Point Breeze Company Moving Chemical Detection Technology into the Operating Room
STORY BY KRIS B. MAMULA • PHOTO BY ANDREW STEIN
A technology developed by a Point Breeze company is making its way into hospital operating rooms after being used in a number of other ways, from detection of chemical warfare agents to pharmaceutical development to law enforcement.
ChemImage Corp.’s story is one of perseverance against long odds, surprising applications for a disruptive technology, and Pittsburgh’s place in the new age of machine learning and autonomy. The company, which uses artificial intelligence in analyzing chemical fingerprints, was founded in 1994 as a University of Pittsburgh spinoff, at a time when the university was not nearly as supportive of such ventures as it is today.
Since then, the company has operated largely under the radar.
ChemImage has essentially found ways to use light in unusual, but valuable, ways. Among them, identifying explosive residue, detecting contraband drugs in mail, and highlighting critical nerves and tissue during surgery — the latest in an expanding number of uses for the technology.
“How do you get information to the surgeon without overloading them with information,” ChemImage chief technology officer Patrick Treado said. “Our engine is a low-cost crystal light device.”
The sensitivity of the company’s sensors is what distinguishes ChemImage from competitors, chief operating officer John Belechak said. “You’re finding the needle in the haystack.”
In January, for example, Whitley County Sheriff Marcus Gatton demonstrated ChemImage’s mail screener to the Allen County Jail staff in Indiana, a device that can quickly detect fentanyl and other illicit drugs in inmate letters.
The company’s sensors and analytic software are now being tested in distinguishing cancerous from healthy tissue.
Mr. Treado, 55, a former assistant professor of chemistry at Pitt, founded the company. ChemImage does not disclose financials, but the company employs 100 people and has raised more than $100 million from government sources and private investment.
Among the more unusual applications of its technology, ChemImage sensors can distinguish different kinds of pen ink. That type of expertise became a key piece of government evidence in the trial of cooking and home decor maven Martha Stewart.
Stewart was convicted of receiving insider stock trading information in 2001, which allowed her to cash in her stake in ImClone Systems Inc. a few days before the Food and Drug Administration said it would not review a cancer drug developed by the company and sent its stock price down.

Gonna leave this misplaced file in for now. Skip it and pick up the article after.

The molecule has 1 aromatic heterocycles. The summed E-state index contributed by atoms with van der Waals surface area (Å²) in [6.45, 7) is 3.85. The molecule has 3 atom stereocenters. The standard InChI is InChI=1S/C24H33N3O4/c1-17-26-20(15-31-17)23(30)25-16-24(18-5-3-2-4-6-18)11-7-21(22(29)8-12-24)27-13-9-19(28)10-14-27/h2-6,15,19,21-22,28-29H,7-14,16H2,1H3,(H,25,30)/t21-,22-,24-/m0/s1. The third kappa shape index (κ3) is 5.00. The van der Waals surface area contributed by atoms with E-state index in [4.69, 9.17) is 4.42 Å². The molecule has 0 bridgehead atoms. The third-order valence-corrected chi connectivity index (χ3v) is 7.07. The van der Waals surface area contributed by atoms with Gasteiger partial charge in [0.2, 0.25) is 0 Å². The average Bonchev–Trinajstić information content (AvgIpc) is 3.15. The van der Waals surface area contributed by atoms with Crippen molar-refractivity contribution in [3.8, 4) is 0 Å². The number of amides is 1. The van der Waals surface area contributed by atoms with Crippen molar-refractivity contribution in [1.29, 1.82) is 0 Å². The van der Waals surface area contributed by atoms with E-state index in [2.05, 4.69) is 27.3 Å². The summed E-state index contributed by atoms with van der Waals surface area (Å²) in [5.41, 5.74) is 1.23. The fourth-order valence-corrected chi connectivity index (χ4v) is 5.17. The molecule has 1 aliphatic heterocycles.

ChemImage’s sensors and analytics are similar to the technology used to convict Stewart in 2004, said Antonio Cantu, retired chief research scientist, forensic services division at the U.S. Secret Service, which assisted in the investigation.
A chemical “view” of notes written by Stewart’s broker determined they were not made at the same time, raising suspicions that one note was added later as cover for an unlawful trading tip.
“It has certainly opened the door to many applications in forensic sciences,” Mr. Cantu said.
Although the Secret Service was a ChemImage client at the time, Mr. Cantu couldn’t say whether it was specifically the company’s equipment used in building the case. Stewart was convicted in 2004 on securities-related crimes, and she served five months in prison, the same sentence handed down to her stockbroker, Peter Bacanovic.
Most recently, ChemImage’s chemical imaging technology was used to identify critical anatomic structures and tissue during surgery. Doctors at Allegheny General Hospital, using ChemImage equipment, completed the third successful surgery using the company’s imaging endoscope — a high-tech camera.
Using the endoscope, surgeons could discriminate among lymph nodes, ureters, vessels and nerves, which could have big implications in training surgeons and other aspects of clinical care.
“The platform provides surgeons a full awareness of what is happening inside the body while in surgery, which is a pressing and unmet clinical need,” ChemImage president Jeffrey Cohen said in a prepared statement.
Dr. Cohen, a urologist and president of Triangle Urology Group medical practice, was named president of Allegheny General Hospital in 2016.
*Pictured: ChemImage chief operating officer John Belechak, left, and ChemImage founder and chief technology officer Patrick Treado, stand next to one of ChemImage's imaging machines. *
About ChemImage Corporation
ChemImage Corporation is a Pittsburgh based company committed to making the world healthier and safer through dramatic advancements in chemical imaging technology. The company combines proprietary, state-of-the-art imaging sensors, algorithms and analytical software to solve the world's most challenging health and safety issues.
ChemImage seeks to provide an Awareness of Things™ (AoT™) to a global audience, using the company's innovation platforms to provide people with unprecedented levels of vision, information and situational knowledge about their surroundings in their everyday lives. To accomplish this goal, the firm develops technologies for chemical and biological applications across many global industries; including life sciences, bio-medical, security, threat detection, anatomic pathology, forensics and diagnostics.
For more information, contact ChemImage.